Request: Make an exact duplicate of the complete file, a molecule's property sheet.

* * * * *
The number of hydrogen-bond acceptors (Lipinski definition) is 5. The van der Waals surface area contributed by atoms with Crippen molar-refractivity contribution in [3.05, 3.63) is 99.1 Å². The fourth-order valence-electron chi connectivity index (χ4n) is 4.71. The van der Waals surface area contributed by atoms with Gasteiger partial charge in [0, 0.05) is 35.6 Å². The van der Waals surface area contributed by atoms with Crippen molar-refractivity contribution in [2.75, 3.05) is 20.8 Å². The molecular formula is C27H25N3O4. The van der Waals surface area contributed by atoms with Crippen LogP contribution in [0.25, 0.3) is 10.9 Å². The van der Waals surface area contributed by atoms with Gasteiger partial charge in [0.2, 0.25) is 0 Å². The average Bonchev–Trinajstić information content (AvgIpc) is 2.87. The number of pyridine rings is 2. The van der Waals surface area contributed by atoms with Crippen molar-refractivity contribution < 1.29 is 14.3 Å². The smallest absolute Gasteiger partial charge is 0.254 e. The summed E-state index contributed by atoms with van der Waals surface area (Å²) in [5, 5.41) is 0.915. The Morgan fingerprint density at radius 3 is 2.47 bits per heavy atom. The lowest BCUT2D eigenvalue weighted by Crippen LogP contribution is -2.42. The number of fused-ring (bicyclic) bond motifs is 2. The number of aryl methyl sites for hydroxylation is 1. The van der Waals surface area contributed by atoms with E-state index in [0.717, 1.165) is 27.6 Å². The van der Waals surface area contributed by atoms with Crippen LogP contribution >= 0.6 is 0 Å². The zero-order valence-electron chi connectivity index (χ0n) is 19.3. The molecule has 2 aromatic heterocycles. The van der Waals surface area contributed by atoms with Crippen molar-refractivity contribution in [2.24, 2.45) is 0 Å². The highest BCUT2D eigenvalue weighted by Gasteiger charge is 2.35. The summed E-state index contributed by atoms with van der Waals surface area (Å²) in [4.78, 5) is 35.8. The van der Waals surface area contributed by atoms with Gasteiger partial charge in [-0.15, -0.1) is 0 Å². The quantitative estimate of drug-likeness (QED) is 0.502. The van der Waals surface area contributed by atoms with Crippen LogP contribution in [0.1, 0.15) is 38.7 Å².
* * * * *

The number of hydrogen-bond acceptors (Lipinski definition) is 5. The van der Waals surface area contributed by atoms with Crippen molar-refractivity contribution in [3.05, 3.63) is 99.1 Å². The fourth-order valence-electron chi connectivity index (χ4n) is 4.71. The van der Waals surface area contributed by atoms with Gasteiger partial charge in [0, 0.05) is 35.6 Å². The van der Waals surface area contributed by atoms with Crippen molar-refractivity contribution in [2.75, 3.05) is 20.8 Å². The molecular formula is C27H25N3O4. The van der Waals surface area contributed by atoms with Crippen LogP contribution in [0.25, 0.3) is 10.9 Å². The van der Waals surface area contributed by atoms with Gasteiger partial charge in [0.2, 0.25) is 0 Å². The average Bonchev–Trinajstić information content (AvgIpc) is 2.87. The number of pyridine rings is 2. The van der Waals surface area contributed by atoms with Crippen molar-refractivity contribution < 1.29 is 14.3 Å². The smallest absolute Gasteiger partial charge is 0.254 e. The summed E-state index contributed by atoms with van der Waals surface area (Å²) in [5, 5.41) is 0.915. The Morgan fingerprint density at radius 3 is 2.47 bits per heavy atom. The lowest BCUT2D eigenvalue weighted by Crippen LogP contribution is -2.42. The number of fused-ring (bicyclic) bond motifs is 2. The number of aryl methyl sites for hydroxylation is 1. The van der Waals surface area contributed by atoms with E-state index in [0.717, 1.165) is 27.6 Å². The van der Waals surface area contributed by atoms with Crippen LogP contribution >= 0.6 is 0 Å². The zero-order valence-electron chi connectivity index (χ0n) is 19.3. The molecule has 2 aromatic heterocycles. The van der Waals surface area contributed by atoms with Crippen molar-refractivity contribution in [2.24, 2.45) is 0 Å². The highest BCUT2D eigenvalue weighted by Gasteiger charge is 2.35. The summed E-state index contributed by atoms with van der Waals surface area (Å²) in [4.78, 5) is 35.8. The van der Waals surface area contributed by atoms with Gasteiger partial charge in [-0.15, -0.1) is 0 Å². The quantitative estimate of drug-likeness (QED) is 0.502. The van der Waals surface area contributed by atoms with Crippen LogP contribution in [0.1, 0.15) is 38.7 Å².